This strategy’s long-term track record is stellar, though its advantage has dwindled over time. From its November 1997 inception through September 2021, the L share class’ 12.2% annualized return easily outpaced the Russell Midcap Value Index’s 9.8%. However, much of that difference owes to the fund’s performance from inception through 2003. From that point onward, the fund has merely been competitive with the benchmark over a variety of long-term holding periods. Its case looks better relative to peers, as it has consistently come ahead of the mid-value category average. As of September 2021, it landed in the second quartile of peers over the trailing 10-year period and in the first quartile over the 15-year period. Its results also get a boost after considering risk (as measured by standard deviation) leading to benchmark-beating risk-adjusted performance.

The strategy’s quality focus typically pays off in down markets and hurts in up markets. It outperformed the benchmark in difficult years like 2008, 2011, and 2015 but lagged in notable rallies as in 2009 and 2013. However, it didn’t fare well in 2018 and 2020--two years featuring steep declines--because of stock-picking woes. Still, the broader body of work is strong thanks to holdings such as Sherwin Williams SHW and Synopsys SNPS, two stocks each held for more than a decade that returned multiples of their initial investment.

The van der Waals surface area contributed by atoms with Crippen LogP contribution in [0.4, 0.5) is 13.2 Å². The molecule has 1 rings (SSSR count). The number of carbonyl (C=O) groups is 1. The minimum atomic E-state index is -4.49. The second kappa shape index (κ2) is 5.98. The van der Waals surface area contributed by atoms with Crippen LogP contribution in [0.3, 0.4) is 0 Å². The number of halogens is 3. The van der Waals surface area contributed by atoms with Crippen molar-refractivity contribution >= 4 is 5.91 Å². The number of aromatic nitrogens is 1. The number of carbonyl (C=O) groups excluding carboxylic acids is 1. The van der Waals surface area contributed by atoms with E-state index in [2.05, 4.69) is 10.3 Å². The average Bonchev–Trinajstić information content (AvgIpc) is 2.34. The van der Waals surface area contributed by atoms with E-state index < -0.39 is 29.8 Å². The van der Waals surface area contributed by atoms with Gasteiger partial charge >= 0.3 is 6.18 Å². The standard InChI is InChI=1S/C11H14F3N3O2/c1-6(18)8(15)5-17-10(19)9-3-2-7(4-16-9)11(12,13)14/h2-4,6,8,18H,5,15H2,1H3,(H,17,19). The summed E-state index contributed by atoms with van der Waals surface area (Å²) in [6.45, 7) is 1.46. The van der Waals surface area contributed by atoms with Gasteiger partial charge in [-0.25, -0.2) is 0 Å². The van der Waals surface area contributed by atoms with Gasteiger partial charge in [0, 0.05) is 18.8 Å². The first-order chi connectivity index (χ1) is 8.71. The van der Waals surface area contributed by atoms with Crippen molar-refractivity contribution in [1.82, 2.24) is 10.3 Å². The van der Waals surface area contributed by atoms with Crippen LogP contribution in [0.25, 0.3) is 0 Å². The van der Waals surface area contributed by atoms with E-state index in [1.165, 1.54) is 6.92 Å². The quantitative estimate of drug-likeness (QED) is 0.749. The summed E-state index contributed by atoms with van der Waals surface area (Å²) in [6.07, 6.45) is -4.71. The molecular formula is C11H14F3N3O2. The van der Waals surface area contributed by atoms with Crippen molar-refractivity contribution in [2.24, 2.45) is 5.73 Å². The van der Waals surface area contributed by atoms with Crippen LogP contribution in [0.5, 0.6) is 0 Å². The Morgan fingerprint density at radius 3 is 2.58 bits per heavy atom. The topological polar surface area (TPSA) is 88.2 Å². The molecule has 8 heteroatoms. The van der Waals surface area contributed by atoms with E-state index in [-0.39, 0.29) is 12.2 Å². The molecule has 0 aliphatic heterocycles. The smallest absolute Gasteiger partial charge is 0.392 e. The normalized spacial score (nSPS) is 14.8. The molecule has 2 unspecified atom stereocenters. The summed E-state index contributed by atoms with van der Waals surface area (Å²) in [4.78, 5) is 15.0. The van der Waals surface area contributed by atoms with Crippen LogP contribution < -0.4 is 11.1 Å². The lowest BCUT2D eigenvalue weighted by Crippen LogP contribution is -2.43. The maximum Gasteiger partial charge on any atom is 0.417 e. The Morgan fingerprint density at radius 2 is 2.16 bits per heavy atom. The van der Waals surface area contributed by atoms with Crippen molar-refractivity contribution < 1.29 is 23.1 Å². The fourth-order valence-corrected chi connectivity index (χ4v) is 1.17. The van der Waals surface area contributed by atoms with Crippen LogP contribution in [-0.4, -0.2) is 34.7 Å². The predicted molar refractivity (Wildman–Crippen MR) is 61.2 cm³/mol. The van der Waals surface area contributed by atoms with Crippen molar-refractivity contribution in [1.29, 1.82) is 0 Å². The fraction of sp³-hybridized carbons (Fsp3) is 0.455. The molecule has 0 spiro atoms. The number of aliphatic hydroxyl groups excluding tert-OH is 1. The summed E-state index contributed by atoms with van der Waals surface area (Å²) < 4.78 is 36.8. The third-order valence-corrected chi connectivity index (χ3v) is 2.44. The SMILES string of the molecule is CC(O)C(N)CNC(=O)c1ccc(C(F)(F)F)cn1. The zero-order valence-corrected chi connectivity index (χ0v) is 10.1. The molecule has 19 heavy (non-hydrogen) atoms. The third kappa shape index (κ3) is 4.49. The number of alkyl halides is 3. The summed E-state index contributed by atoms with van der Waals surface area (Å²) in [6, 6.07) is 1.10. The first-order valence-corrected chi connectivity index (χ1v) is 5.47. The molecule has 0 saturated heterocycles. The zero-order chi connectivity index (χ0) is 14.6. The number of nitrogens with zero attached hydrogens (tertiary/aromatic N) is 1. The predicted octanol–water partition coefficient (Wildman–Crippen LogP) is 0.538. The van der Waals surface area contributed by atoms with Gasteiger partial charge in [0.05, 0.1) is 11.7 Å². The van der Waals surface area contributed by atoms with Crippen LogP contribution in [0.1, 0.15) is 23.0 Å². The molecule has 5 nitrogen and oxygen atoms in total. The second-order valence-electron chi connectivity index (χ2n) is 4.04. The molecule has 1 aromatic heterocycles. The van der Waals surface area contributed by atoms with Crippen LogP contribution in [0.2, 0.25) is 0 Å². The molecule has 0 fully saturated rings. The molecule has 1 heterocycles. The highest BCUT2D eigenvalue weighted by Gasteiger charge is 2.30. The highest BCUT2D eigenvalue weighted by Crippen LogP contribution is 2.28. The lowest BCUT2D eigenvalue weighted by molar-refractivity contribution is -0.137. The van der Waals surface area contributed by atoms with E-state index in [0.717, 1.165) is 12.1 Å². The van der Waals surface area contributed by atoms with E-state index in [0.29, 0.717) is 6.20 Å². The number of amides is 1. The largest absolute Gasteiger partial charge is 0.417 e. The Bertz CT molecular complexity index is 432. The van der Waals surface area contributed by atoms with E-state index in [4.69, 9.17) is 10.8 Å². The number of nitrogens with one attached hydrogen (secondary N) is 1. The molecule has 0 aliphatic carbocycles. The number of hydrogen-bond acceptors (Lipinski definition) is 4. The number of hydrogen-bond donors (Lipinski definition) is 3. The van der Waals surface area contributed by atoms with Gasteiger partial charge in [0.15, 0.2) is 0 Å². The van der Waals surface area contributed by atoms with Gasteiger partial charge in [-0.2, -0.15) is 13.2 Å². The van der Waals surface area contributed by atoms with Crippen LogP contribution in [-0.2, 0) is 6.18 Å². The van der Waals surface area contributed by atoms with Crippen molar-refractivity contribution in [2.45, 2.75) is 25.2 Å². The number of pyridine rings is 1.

This strategy’s profile fits with its process. The core of the portfolio usually lands on the border of the value and blend sections of the Morningstar Style Box, reflective of the managers’ focus on the combination of growth, profitability, and valuation. Measures of profitability, such as return on assets, typically come in higher than the Russell Midcap Value Index. Such characteristics are usually supported by a form of competitive advantage. Longtime holding Autozone AZO receives a narrow Morningstar Economic Moat Rating thanks to its brand and cost advantages, while companies including orthopedic product maker Zimmer Biomet Holdings ZBH and semiconductor firm Analog Devices ADI carry wide moat ratings.

The portfolio is well diversified across sectors and individual positions, usually holding 90-120 stocks with 15%-20% of assets invested in the top 10 holdings. No stock can exceed a 5% weight in the portfolio. However, the managers ensure there is sufficient differentiation from the Russell Midcap Value Index and aren’t afraid to be over- or underweight in particular sectors or industries. Mid-caps represent most of the portfolio, though the managers make way for a smattering of small and large caps, though they won’t initiate a position in a stock with a market cap greater than that of the largest company in the benchmark.